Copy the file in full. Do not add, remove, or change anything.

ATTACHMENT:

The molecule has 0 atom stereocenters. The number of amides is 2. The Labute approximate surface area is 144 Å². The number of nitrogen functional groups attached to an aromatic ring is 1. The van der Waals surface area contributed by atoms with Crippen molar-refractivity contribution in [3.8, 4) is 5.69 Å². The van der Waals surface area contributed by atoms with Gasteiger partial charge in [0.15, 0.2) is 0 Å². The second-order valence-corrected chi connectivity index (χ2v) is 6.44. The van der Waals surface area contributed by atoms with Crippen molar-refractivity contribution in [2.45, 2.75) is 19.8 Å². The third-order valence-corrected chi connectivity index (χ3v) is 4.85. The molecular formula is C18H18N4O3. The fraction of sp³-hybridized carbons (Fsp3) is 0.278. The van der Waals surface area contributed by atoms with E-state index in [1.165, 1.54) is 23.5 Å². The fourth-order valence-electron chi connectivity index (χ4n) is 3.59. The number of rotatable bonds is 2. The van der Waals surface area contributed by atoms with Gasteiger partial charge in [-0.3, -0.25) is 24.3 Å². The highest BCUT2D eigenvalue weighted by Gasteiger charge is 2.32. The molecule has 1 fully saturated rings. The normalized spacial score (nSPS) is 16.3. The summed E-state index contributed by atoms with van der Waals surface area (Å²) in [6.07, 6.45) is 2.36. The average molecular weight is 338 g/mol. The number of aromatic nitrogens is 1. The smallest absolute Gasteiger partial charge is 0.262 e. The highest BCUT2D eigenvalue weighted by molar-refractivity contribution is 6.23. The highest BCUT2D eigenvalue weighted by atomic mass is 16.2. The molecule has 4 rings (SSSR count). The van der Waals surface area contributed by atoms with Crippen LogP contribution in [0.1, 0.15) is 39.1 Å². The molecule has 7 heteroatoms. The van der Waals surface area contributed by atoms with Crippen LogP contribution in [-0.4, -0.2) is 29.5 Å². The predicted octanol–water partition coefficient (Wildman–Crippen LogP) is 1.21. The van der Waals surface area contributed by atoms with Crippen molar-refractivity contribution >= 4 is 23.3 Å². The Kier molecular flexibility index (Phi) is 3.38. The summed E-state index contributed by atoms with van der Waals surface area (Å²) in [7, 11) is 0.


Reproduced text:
The molecule has 0 atom stereocenters. The number of amides is 2. The Labute approximate surface area is 144 Å². The number of nitrogen functional groups attached to an aromatic ring is 1. The van der Waals surface area contributed by atoms with Crippen molar-refractivity contribution in [3.8, 4) is 5.69 Å². The van der Waals surface area contributed by atoms with Gasteiger partial charge in [0.15, 0.2) is 0 Å². The second-order valence-corrected chi connectivity index (χ2v) is 6.44. The van der Waals surface area contributed by atoms with Crippen molar-refractivity contribution in [2.45, 2.75) is 19.8 Å². The third-order valence-corrected chi connectivity index (χ3v) is 4.85. The molecular formula is C18H18N4O3. The fraction of sp³-hybridized carbons (Fsp3) is 0.278. The van der Waals surface area contributed by atoms with E-state index in [1.165, 1.54) is 23.5 Å². The fourth-order valence-electron chi connectivity index (χ4n) is 3.59. The number of rotatable bonds is 2. The van der Waals surface area contributed by atoms with Gasteiger partial charge in [-0.3, -0.25) is 24.3 Å². The highest BCUT2D eigenvalue weighted by Gasteiger charge is 2.32. The molecule has 1 fully saturated rings. The normalized spacial score (nSPS) is 16.3. The summed E-state index contributed by atoms with van der Waals surface area (Å²) in [6.07, 6.45) is 2.36. The average molecular weight is 338 g/mol. The number of aromatic nitrogens is 1. The smallest absolute Gasteiger partial charge is 0.262 e. The highest BCUT2D eigenvalue weighted by molar-refractivity contribution is 6.23. The highest BCUT2D eigenvalue weighted by atomic mass is 16.2. The molecule has 4 rings (SSSR count). The van der Waals surface area contributed by atoms with Crippen LogP contribution in [0.1, 0.15) is 39.1 Å². The molecule has 7 heteroatoms. The van der Waals surface area contributed by atoms with Crippen LogP contribution in [-0.4, -0.2) is 29.5 Å². The predicted octanol–water partition coefficient (Wildman–Crippen LogP) is 1.21. The van der Waals surface area contributed by atoms with Crippen molar-refractivity contribution >= 4 is 23.3 Å². The Kier molecular flexibility index (Phi) is 3.38. The summed E-state index contributed by atoms with van der Waals surface area (Å²) in [7, 11) is 0.